A: If you go and see a film shot in Las Vegas you’ll see tonnes of casinos everywhere and nobody says anything. The fact that we set the story in Andalusia has made people criticize us. We made very deliberate choices regarding location. Most of us working on the project are, to greater and lesser degrees, freaks. We are the kind of people who chose to lie on the very patch of sand where Sean Connery and Harrison Ford scare away the birds in the third part of Indiana Jones during a holiday at Monsul Beach (Almeria). We included the location as reference to that kind of thing.
Q: Do all the locations exist in the real world?
A: Yes. We made excursions to Torcal, where almost half of the team nearly fell off a cliff (he laughs). We travelled around Doñana and took tonnes of photos. We wanted the audience watching the film to see the map of Andalusia instead of the map of Wisconsin. It was also an aspect that really excited Antonio Banderas. When it came to the photography of the film, we wanted to bring across that particular Andalusian light so that Andalusians would identify with it.
Q: When promoting this animation, has the participation of Antonio Banderas a strain or an advantage?
A: Antonio Banderas has been an incredible help. We knew each other in L.A. and we always used to say “Let’s see if we do something together one day”. When I found out that Antonio had gained some experience putting the voice to Puss in Boots in Shrek we showed him a part of the film. He immediately said “I don’t know how, but I want to be a part of this.” He came into the project with Green Moon and helped us get all the publicity we needed to promote the film. It’s all part of a bigger plan to collaborate in the future, but next time we’d like Antonio to have a more creative role.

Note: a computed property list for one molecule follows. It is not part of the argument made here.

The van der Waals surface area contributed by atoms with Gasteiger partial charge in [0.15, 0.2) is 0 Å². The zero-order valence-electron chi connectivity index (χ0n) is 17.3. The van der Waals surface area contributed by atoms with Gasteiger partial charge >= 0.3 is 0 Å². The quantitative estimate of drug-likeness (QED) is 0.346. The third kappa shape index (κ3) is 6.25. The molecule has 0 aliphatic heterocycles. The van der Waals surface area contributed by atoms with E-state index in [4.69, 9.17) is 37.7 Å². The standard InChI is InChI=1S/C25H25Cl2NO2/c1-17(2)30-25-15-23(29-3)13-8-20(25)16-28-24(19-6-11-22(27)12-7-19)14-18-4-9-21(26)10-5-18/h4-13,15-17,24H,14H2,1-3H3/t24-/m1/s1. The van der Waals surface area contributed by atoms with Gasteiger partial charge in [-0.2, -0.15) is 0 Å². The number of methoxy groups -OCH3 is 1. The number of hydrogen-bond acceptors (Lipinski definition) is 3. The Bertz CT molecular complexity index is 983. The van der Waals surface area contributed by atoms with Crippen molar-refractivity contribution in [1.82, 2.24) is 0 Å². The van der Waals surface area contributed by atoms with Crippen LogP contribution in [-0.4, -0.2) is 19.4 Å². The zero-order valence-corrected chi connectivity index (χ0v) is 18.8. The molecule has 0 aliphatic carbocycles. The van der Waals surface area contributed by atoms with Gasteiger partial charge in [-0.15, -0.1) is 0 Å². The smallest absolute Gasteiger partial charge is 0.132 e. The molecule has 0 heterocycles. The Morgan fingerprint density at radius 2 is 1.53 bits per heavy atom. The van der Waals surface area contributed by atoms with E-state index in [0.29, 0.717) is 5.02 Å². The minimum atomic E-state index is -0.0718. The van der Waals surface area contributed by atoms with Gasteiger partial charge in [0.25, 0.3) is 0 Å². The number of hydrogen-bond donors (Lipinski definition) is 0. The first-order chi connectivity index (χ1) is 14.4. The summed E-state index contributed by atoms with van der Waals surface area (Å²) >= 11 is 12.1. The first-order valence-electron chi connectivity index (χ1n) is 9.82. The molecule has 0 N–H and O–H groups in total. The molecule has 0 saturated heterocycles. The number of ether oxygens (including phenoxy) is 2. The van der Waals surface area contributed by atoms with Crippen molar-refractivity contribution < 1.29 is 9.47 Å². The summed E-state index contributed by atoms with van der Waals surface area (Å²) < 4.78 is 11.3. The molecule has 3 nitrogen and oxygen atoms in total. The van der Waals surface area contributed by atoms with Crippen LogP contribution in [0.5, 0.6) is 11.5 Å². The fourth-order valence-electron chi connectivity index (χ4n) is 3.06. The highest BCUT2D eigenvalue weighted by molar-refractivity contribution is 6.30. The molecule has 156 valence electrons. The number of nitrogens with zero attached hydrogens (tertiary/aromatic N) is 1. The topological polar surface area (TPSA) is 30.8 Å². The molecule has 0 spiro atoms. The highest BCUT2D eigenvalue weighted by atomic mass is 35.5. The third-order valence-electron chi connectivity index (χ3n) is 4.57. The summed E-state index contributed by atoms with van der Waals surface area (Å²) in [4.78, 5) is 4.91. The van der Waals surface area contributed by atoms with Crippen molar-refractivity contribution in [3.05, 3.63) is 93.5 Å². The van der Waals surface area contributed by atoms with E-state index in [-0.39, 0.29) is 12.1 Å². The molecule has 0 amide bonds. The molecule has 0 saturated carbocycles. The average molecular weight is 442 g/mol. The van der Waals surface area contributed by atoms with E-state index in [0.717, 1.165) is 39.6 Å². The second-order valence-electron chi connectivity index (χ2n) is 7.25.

Q: Sergio de la Puente composed the soundtrack.
A: A wonderful man from Granada who has created an incredible soundtrack. The man grew up listening to John Williams. Due to his input, when people leave the theatre they are still humming the songs. It’s been a long time since I saw a movie like that. Not since films such as Lawrence of Arabia, Star Wars and Indiana Jones, all of which use music as more than just background. We wanted to create a soundtrack made up of several theme tunes. Each of these represented a particular character. Following the style of Williams or Goldsmith we tried to weave these together to add a little drama to the film. De la Puente did a marvellous job and the result has an incredible orchestral richness to it. We started out thinking we were going to create a soundtrack made up of samples. Sergio was determined to create an orchestral piece and we went to Bratislava to record. He even wanted to record the didgeridoo live, flying off to Mallorca in search of the only man in Spain who plays it. He is passionate and dedicated - a great discovery for us. I think he feels the same way because we’ve given him total freedom.
Q: Has Spain responded well to The Missing Lynx?
A: When we premiered the film during Christmas 2008 the competition was fierce. We were up against Madagascar 2, The Tale of Desperaux and Bolt. Madagascar 2 was the leader of the pack, but then they had spent over 15 million euros to promote the film. The Missing Lynx had a 5 million euro budget. The fact that we came fourth is enough prove that national productions stand a chance. People tend to look sceptical when you mention the words Spanish and animation in the same sentence. We have to break down the clichés and barriers.
Q: Is there talent in Spain?
A: Take a look at the credits of any animated film made in the last ten years. You’ll see that there is always a heavy Spanish contingent. While the talent and quality exist, what is missing is an outlet. Professionals in this industry have to leave Spain to find work. Those of us who work on feature films are a bunch of freaks. We lack any kind of unity because what we do takes lots of time, lots of money and courage in order to survive.
Q: Is Kandor Graphics living proof that it is possible to develop the market in Spain?
A: Our plan is to create an industry here to prevent people from leaving and encourage people like me to come back. I came back to prove that it is possible to make a dignified and high quality product that can compete in an international market. In fact, we have already sold The Missing Lynx in forty countries.